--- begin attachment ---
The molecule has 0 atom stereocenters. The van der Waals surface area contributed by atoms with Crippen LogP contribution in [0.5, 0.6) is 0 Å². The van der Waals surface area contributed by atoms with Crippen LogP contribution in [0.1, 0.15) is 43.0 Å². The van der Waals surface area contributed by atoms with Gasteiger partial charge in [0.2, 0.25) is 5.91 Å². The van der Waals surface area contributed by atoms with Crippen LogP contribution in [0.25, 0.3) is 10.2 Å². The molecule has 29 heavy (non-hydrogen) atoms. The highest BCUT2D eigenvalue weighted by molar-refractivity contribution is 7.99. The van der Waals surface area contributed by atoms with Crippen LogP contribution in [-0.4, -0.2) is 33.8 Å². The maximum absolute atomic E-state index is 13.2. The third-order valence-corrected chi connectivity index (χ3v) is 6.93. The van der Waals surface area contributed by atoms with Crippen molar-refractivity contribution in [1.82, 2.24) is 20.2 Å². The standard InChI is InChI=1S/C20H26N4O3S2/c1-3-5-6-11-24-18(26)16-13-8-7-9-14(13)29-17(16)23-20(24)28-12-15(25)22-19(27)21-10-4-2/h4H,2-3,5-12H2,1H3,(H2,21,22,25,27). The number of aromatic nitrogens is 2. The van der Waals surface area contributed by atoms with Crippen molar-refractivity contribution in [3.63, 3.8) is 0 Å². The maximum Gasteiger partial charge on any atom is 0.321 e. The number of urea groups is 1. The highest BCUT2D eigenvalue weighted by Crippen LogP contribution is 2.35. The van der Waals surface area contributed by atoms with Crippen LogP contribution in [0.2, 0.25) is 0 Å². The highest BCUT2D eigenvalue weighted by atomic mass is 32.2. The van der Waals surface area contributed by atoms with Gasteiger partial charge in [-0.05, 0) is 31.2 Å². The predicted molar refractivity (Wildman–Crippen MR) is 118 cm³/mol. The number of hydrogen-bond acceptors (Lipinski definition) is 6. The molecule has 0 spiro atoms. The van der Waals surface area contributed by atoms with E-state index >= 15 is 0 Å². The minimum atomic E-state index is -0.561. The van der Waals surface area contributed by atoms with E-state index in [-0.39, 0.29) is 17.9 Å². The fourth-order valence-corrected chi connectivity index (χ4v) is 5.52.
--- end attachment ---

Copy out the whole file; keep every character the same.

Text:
The molecule has 0 atom stereocenters. The van der Waals surface area contributed by atoms with Crippen LogP contribution in [0.5, 0.6) is 0 Å². The van der Waals surface area contributed by atoms with Crippen LogP contribution in [0.1, 0.15) is 43.0 Å². The van der Waals surface area contributed by atoms with Gasteiger partial charge in [0.2, 0.25) is 5.91 Å². The van der Waals surface area contributed by atoms with Crippen LogP contribution in [0.25, 0.3) is 10.2 Å². The molecule has 29 heavy (non-hydrogen) atoms. The highest BCUT2D eigenvalue weighted by molar-refractivity contribution is 7.99. The van der Waals surface area contributed by atoms with Crippen LogP contribution in [-0.4, -0.2) is 33.8 Å². The maximum absolute atomic E-state index is 13.2. The third-order valence-corrected chi connectivity index (χ3v) is 6.93. The van der Waals surface area contributed by atoms with Crippen molar-refractivity contribution in [1.82, 2.24) is 20.2 Å². The standard InChI is InChI=1S/C20H26N4O3S2/c1-3-5-6-11-24-18(26)16-13-8-7-9-14(13)29-17(16)23-20(24)28-12-15(25)22-19(27)21-10-4-2/h4H,2-3,5-12H2,1H3,(H2,21,22,25,27). The number of aromatic nitrogens is 2. The van der Waals surface area contributed by atoms with Crippen molar-refractivity contribution in [3.63, 3.8) is 0 Å². The maximum Gasteiger partial charge on any atom is 0.321 e. The number of urea groups is 1. The highest BCUT2D eigenvalue weighted by Crippen LogP contribution is 2.35. The van der Waals surface area contributed by atoms with Crippen LogP contribution in [0.2, 0.25) is 0 Å². The highest BCUT2D eigenvalue weighted by atomic mass is 32.2. The van der Waals surface area contributed by atoms with Gasteiger partial charge in [-0.05, 0) is 31.2 Å². The predicted molar refractivity (Wildman–Crippen MR) is 118 cm³/mol. The number of hydrogen-bond acceptors (Lipinski definition) is 6. The molecule has 0 spiro atoms. The van der Waals surface area contributed by atoms with E-state index >= 15 is 0 Å². The minimum atomic E-state index is -0.561. The van der Waals surface area contributed by atoms with E-state index in [-0.39, 0.29) is 17.9 Å². The fourth-order valence-corrected chi connectivity index (χ4v) is 5.52.